Another type of attack is the so-called "denial of service" (DoS). With DoS an attacker attempts to crash the attacked system by corrupted requests or by the sheer number of requests. Such attacks which are executed by a plurality of attackers synchronously are called distributed denial of service (DDoS).
  • [0013]
    For example a group of attackers may plan to attack the web server of a company (like for example an online auction company) in order to prevent its customers from accessing it. Let us assume that a server is equipped for a maximum of 70,000 accesses per minute. The attackers plan to carry out about 100,000 accesses per minute, and thereby they reduce the chance that a regular customer can access the service to 1:100,000.
  • [0014]
    A relatively new attack is the "distributed reflected denial of service". Instead of directly accessing the service the attackers carry out accesses to big web sites, however, by manipulation of the TCP header they pretend the target of attack to be the originator of the request. As a result the targeted system is literally flooded by TCP requests from these web sites, this also is a denial of service.
  • [0015]
    The aforementioned attacks are nowadays a significant security problem in computer networks. Therefore attempts have been made to protect the systems from such kinds of attacks.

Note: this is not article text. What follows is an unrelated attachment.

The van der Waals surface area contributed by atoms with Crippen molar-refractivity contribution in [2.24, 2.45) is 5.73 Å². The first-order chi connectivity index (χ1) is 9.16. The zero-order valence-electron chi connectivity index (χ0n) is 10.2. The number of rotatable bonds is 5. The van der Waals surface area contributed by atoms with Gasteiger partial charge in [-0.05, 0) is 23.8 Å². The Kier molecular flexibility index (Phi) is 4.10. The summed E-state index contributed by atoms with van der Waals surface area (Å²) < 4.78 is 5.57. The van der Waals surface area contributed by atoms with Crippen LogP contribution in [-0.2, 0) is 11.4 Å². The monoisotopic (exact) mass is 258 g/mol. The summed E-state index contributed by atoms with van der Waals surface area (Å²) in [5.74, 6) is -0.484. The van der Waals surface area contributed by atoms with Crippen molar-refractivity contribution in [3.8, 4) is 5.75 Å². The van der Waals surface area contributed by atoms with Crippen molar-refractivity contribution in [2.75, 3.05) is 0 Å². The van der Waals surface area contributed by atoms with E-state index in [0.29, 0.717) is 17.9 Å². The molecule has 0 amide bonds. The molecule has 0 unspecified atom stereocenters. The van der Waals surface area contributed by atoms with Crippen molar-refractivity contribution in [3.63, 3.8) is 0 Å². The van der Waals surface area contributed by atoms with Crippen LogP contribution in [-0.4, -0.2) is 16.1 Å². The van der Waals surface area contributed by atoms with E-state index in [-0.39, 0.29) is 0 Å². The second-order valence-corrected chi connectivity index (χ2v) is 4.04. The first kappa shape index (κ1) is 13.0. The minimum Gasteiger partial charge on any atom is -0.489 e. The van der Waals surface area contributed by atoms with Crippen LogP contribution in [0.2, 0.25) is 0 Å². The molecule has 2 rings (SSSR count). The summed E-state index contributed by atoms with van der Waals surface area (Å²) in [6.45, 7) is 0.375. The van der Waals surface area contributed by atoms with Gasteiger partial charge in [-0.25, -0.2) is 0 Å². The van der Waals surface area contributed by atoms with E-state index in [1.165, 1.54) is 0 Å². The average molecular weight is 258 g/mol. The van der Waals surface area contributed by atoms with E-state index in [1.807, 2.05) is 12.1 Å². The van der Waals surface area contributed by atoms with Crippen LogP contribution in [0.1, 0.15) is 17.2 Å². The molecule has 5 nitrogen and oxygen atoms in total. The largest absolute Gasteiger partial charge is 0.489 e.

• [0016]
    The classical way of protection is the so-called connection-based solution. The "connection-based" analysis is based on a known number of attackers and a repeating scheme (on the transport and internet layer of the TCP/IP reference model).
  • [0017]
    A hypothetical example will now be explained. A group of twenty attackers plans the attack on a web server of a company (for example an online auction company) to prevent its customers from access. In the aforementioned example the chance for a successful access by a customer is 1:100,000 and thereby neglectable. Assume that this is a distributed denial of service attack with several (e.g. twenty) attackers taking part. Further assume that the attackers establish 100,000 connections per minute to the web server and thereby completely use the resources of the server so that regular users cannot connect to this server.
  • [0018]
    With the connection-based analysis for protecting against this attack it is determined which IP address in time frame n establishes overproportionally many connections to the server. The analysis would lead to the following information:
    • IP 1.1.1.1 - 5000 TCP-connections per minute (is classified as attacker 1)
    • IP 2.2.2.2. - 10 TCP-connections per minute (is classified as normal customer)
    • IP 3.3.3.3 - 5000 TCP-connections per minute (is classified as attacker 2)
    • IP 4.4.4.4 - 5000 TCP-connections per minute (is classified as attacker 3)
      ...and so on...
  • [0019]
    The connection-based analysis recognizes based on the TCP connections (internet layer) and based on the time period (e.g. one minute) which IP addresses are corresponding to attackers and which are corresponding to normal customers, because a normal customer usually will not for example access the web server more than 5,000 times per minute. Based on this information on the internet layer a blocking against the attackers (e.g. by means of a firewall) can be executed, the DDoS attack is stopped.
  • [0020]